Lady Helen trilogy by Alison Goodman

Lady Helen trilogy was released by Viking from 2016 onward with an installment every year. You will find reviews for books one and two on this website. It is very difficult to review the third installment in a trilogy without giving things away so I have decided to review the series as a whole.

Goodman’s research is expansive and easily seen in the details that bring Lady Helen’s world to life. The clothing, the culture, the rites and rituals of high society all feels so close to life. Goodman’s worldbuilding and fantasy, too, are carefully thought out with no holes for logic to escape. What I particularly liked about this series is how immersive it is. The feminism in it is true to its time and articulated brilliantly at times. The chemistry between Helen and Carlston is *fans self*.

The plot twists are numerous and the story keeps you wondering. I did guess who the eventual person…villain was in book one though so I did feel that the protagonists not even questioning him was a bit odd. I mean, it was obvious. No one is that perfect. But that just may be.

If you are in the mood for something historical with a female protagonist who is smart and deadly, with smoldering romance, you should give this series a try. You might lose hours if not days sunk into the glory of the world Goodman has created.

Review: A Dastardly Plot by Christopher Healy

Review: A Dastardly Plot by Christopher Healy

This autumn, Christopher Healy, author of the Hero’s Guide books—which made me chuckle uncontrollably in public—released the first novel in an all-new rollicking Middle Grade series: A Perilous Journey of Danger and Mayhem: A Dastardly Plot. It’s 1883—the Age of Invention! In the back of an unassuming New York City pickle shop, twelve-year-old Molly Pepper […]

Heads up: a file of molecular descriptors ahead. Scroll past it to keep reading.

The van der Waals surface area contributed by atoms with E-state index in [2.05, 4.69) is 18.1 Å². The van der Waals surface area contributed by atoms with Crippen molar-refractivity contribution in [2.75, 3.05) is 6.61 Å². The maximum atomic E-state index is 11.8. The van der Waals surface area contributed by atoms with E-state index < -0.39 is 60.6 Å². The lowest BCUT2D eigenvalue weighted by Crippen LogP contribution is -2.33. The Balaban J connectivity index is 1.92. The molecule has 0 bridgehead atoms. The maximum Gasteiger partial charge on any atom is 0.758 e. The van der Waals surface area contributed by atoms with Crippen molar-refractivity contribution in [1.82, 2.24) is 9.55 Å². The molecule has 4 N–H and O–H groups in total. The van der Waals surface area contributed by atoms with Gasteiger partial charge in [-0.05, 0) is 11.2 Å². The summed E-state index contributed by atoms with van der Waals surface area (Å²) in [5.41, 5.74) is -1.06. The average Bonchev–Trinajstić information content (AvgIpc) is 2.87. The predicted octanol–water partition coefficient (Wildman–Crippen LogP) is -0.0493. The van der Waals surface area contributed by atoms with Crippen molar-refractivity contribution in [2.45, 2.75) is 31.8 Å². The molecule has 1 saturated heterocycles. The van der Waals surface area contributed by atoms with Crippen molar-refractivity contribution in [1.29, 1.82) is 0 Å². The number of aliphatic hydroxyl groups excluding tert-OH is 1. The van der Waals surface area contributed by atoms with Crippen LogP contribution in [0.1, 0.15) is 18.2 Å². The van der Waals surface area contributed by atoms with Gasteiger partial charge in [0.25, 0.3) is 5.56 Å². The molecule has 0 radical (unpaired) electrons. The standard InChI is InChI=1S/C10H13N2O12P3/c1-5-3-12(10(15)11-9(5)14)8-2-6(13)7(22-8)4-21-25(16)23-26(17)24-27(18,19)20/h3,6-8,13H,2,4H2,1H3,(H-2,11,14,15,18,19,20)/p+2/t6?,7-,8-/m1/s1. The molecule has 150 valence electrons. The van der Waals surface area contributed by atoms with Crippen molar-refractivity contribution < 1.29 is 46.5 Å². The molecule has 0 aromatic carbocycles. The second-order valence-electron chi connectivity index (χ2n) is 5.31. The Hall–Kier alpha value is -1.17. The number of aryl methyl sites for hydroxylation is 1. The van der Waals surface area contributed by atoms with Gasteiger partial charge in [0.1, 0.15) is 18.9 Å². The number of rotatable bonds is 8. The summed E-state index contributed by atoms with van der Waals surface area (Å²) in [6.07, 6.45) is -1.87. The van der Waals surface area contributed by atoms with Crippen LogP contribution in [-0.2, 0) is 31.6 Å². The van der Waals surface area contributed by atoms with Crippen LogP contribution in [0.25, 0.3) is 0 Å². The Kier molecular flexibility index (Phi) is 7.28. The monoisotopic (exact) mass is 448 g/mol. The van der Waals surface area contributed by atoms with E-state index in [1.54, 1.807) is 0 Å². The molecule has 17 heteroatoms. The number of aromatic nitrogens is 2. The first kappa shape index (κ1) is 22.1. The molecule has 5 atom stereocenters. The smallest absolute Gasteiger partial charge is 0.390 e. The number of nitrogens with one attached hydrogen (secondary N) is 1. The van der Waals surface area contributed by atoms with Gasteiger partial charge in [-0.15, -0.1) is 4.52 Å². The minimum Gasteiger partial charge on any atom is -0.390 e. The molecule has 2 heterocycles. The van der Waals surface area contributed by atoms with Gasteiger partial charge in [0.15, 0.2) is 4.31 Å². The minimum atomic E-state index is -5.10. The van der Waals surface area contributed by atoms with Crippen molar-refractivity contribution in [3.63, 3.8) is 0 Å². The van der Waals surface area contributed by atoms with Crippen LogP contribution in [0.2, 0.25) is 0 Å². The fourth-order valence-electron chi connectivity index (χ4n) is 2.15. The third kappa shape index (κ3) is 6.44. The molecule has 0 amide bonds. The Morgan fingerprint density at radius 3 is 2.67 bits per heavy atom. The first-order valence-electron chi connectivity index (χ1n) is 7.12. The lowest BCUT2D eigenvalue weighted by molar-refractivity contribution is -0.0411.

Rereading: The Deadly Dance by Cora Taylor

Rereading: The Deadly Dance by Cora Taylor

At some point in my childhood I read Cora Taylor’s The Deadly Dance. Having finally (re)discovered what the book I remembered was actually called (I remembered: bull dance. time travel. Crete. eating disorder. a scene by the hotel pool. an earthquake. an escape. a scene at the airport with her (reincarnated?) disabled crush and a very […]

Dragonfly Song by Wendy Orr

Dragonfly Song by Wendy Orr

The whispers say it’s not true that the Lady’s firstborn died at birth. They say it’s worse–the baby was born with an extra thumb dangling from each wrist. If she’s not perfect, she can never follow in her mother’s footsteps. On a tiny Mediterranean island during the Bronze Age, Aissa is not supposed to exist. […]

Clutch by Heather Camlot

Clutch by Heather Camlot

Whenever people talk about Pa, they call him a real kind man, a real mensch. He’d give anyone store credit. You don’t have to be a millionaire businessman like Simon Bernstein to know that letting customers walk out with free groceries is a terrible money-making strategy. I’m definitely sure it’s the reason we’re trapped in […]

Soupy Leaves Home by Cecil Castellucci and Jose Pimienta

Soupy Leaves Home by Cecil Castellucci and Jose Pimienta

Soupy Leaves Home by Cecil Castellucci and Jose Pimienta is one of my favourite books read this year. (I mean. It’s only March, but I’ve done a lot of reading. The book award selection committee life, y’all. It’s intense.) Here’s what the back cover has to say: When Pearl runs away from her abusive father, […]

Pandas on the Eastside by Gabrielle Prendergast

Pandas on the Eastside by Gabrielle Prendergast

2017/2018 Red Cedar Fiction nominee Pandas on the Eastside by Gabrielle Prendergast is the story of Journey Wind Song Flanagan, who loves her community and all the people that form it. The year is 1972. “There’s a Chinese boat down at the docks. You know about it?” “I heard, yes.” “I need to speak to someone from […]